In a news report called “Vondra calls for EU, NATO unity on Russia, missiles, gas,” Czech Deputy Premier Alexandr Vondra marshalled support for the US missile shield radar site in his nation by stating “Europeans and Americans need to enjoy the same level of protection … therefore it is important to develop the missile-defence system.”
(Deutsche Presse-Agentur, February 7, 2009)
It’s not difficult to trace where matters are proceeding; the EU is becoming integrated with NATO to the point of merging its military, security and foreign affairs policies and programs with the Alliance, and as the US is not only a member, but the central foundation, of NATO, then the EU is also inescapably linked with and in effect subordinated to Washington.
Three days ago the US House majority leader Nancy Pelosi was in Italy where she appealed to not only her host but all of Europe regarding the Afghan War in claiming that “We have to make a judgement….And I mean we, Italy, the European Union, the United States, NATO – all of us – as to what is in our national security interests….”
(Agence France-Presse, February 16, 2009)
Two days later Italy announced that it would deploy more troops to Afghanistan.
Western powers assembled under the banner of the NATO star reserve – arrogate to themselves – the exclusive prerogative of intervening in the regional and internal affairs of nations anywhere in the world and the sole right to employ military force beyond their borders.
Although paying lip service to the United Nations when it can be used against a targeted nation or to justify a war before or after the fact, Western leaders see no role for organizations like the 114-state Non-Aligned Movement, the 53-nation African Union, the 33 member Organization of American States, the 23 member Arab League, the 57-nation Organization of the Islamic Conference, the post-Soviet Commonwealth of Independent States and Collective Security Treaty Organization, the Shanghai Cooperation Organization or the Association of Southeast Asian Nations (ASEAN).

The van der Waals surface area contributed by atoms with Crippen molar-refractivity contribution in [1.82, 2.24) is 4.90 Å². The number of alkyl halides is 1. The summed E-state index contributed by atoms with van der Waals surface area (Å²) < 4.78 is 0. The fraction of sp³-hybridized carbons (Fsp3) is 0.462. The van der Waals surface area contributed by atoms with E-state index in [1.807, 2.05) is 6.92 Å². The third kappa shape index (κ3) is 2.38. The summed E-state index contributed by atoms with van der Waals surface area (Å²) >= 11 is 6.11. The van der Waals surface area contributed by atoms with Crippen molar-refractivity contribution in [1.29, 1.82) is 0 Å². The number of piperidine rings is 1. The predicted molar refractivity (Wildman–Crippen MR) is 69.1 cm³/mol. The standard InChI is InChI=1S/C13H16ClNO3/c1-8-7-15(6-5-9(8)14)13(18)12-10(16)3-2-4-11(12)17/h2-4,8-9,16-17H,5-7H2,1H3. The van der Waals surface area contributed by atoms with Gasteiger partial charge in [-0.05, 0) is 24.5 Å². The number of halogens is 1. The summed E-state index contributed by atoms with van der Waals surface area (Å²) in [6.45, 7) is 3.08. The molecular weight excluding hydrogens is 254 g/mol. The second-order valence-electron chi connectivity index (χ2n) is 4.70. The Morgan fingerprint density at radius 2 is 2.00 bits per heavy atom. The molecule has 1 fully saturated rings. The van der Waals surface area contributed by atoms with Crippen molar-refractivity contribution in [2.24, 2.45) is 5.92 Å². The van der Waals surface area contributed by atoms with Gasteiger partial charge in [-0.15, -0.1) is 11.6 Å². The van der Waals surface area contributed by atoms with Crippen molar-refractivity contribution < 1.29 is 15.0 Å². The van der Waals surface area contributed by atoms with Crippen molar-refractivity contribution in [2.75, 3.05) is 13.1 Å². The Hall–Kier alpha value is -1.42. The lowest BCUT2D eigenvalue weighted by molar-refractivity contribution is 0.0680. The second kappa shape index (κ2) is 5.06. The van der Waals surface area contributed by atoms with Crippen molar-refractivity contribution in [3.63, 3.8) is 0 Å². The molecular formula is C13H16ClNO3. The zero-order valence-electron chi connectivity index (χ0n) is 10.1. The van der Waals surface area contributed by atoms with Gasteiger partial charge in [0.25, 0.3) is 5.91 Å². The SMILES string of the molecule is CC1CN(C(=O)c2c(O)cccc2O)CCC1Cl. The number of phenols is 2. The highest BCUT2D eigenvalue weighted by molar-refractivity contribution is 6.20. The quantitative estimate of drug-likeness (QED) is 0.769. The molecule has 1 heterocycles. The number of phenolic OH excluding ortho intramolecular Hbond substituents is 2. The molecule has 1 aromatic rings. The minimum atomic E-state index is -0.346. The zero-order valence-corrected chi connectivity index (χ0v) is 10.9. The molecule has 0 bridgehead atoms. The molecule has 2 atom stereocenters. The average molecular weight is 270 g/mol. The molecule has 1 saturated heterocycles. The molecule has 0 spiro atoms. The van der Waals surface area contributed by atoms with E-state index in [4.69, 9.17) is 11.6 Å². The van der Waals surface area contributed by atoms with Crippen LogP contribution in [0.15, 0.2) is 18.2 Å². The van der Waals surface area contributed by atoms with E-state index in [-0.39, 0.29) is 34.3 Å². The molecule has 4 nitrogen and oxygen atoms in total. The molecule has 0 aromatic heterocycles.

Not in addressing global issues or even in playing a leading role in regional and local matters that impact the respective groups and their constituent member states directly.
One could be pardoned for reworking the NATO acronym as Nordic Aryan Teutonic Order.
Three days ago in a session of the European Parliament pressure was being exerted for the EU to integrate further with NATO.
Ari Vatanen, a member representing France, was among those commissioned for this purpose and said, inter alia, that the EU “can only fully realise its potential by developing a strong transatlantic tie and a complementary relationship with NATO.”
To which German Member of the European Parliament Tobias Pfluger responded, “Every effort to strengthen NATO via a closer cooperation with the European Union increases the potential for international conflicts. It will also lead to a further militarization of the EU’s foreign policy and accelerate the tendency to use military force in order to ‘solve’ conflicts.”
(European Parliament, February 17, 2009)
The positions of Vatanen and Pfluger are not only opposing but exclusive, both in the sense that neither can accomodate the other and that they are the sole alternatives. This is no middle ground or third choice.
Europe, and the world as a whole, can either acquiesce in its domination by an increasingly expansionist and aggressive international military bloc – the first in history – or it can actively organize to dismantle it.